Studying can feel like a serious grind, particularly if the topic isn’t one the student is particularly interested in. Even so, studying is an important part of learning and reviewing material and can be critical to academic success. So how can you help take your student’s studying from endless hours of staring at notes to an active, useful process?
Making Studying a Goal Oriented Process: 3 Steps
While studying is generally not anyone’s idea of a good time, students can maximize the effectiveness of their study time to accomplish goals and effectively learn material.
Step 1: Manage your Time
Students may not be able to cram all of their studying into one hour. Look at the material the student has to cover and decide how much can be accomplished in one session. Ideally, students should study in thirty minute increments with short breaks in between to stretch. Remember that if the child has a lot of material to go over, they should try to allot enough time to cover that material without strain. Younger children may need help with setting up a workable study schedule.
Step 2: Set Goals
Instead of studying all the potential material for a class, a student can set notes based on your assignment, test, or that day’s class topic. Setting goals can help students narrow down their study focus and make studying a more productive time. Setting goals also keeps children motivated by allowing them to focus on a few things they need to accomplish rather than all of the extra materials. If today’s class was on the life of whales, they may not need to study coral reefs as well. If tomorrow’s test is on long division, students don’t need to spend time studying multiplication tables.
Step 3: Minimize Distractions and be Comfortable
Make sure the study location is quiet, free of distractions, and comfortable. This isn’t the time to catch up on missed television shows or even to listen to favorite music. If a child must have background noise, choose instrumental music that won’t distract from the study material. It can also be important to tell family members to not disrupt a child’s study sessions. Sometimes family members can interpret quiet studying as unimportant or as wasted time. It is important that a student is comfortable while they study – but not too comfortable! Find a good chair or quiet study spot where they can be comfortable and relax and stretch freely. Avoid spots that might entice them to sleep, however, like their bed. A student should be able to sit up, stand, or stretch as needed without the temptation to fall asleep.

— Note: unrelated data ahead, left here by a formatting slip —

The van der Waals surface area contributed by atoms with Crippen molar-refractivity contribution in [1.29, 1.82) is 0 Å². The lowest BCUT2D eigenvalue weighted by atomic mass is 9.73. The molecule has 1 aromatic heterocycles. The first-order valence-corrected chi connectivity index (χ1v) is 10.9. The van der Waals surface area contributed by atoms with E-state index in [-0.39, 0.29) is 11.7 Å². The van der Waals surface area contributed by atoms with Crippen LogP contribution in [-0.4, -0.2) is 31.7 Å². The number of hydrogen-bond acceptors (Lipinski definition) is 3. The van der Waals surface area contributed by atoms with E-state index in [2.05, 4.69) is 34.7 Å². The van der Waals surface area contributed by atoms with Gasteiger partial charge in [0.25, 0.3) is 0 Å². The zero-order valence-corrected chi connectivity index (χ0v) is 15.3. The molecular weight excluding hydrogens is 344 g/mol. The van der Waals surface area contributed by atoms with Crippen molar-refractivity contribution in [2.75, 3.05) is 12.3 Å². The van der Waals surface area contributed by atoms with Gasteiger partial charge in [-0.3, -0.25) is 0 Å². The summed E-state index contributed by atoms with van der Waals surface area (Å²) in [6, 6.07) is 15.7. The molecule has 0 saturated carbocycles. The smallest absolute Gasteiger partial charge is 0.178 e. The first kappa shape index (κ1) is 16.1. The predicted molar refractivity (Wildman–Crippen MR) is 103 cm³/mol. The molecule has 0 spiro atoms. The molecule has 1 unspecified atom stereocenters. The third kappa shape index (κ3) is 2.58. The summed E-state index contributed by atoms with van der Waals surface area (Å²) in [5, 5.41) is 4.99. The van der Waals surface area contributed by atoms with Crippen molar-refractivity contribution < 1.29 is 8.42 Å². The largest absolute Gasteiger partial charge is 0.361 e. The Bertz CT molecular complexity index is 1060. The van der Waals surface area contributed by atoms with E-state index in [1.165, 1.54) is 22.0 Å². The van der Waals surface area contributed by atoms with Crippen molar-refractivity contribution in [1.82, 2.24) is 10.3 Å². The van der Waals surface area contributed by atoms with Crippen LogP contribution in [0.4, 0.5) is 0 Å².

Test Prep Resources and Technology
Whether you’re looking for ways to keep students focused or preparation resources to help struggling students, you’ll find tools and supplies at School Specialty. Stop by the Test Prep Resources and Technology page to find timers, exam books, headphones and headsets, handwriting tools, and more. We’ve collected the tools you need to make this a successful year for you and your students.
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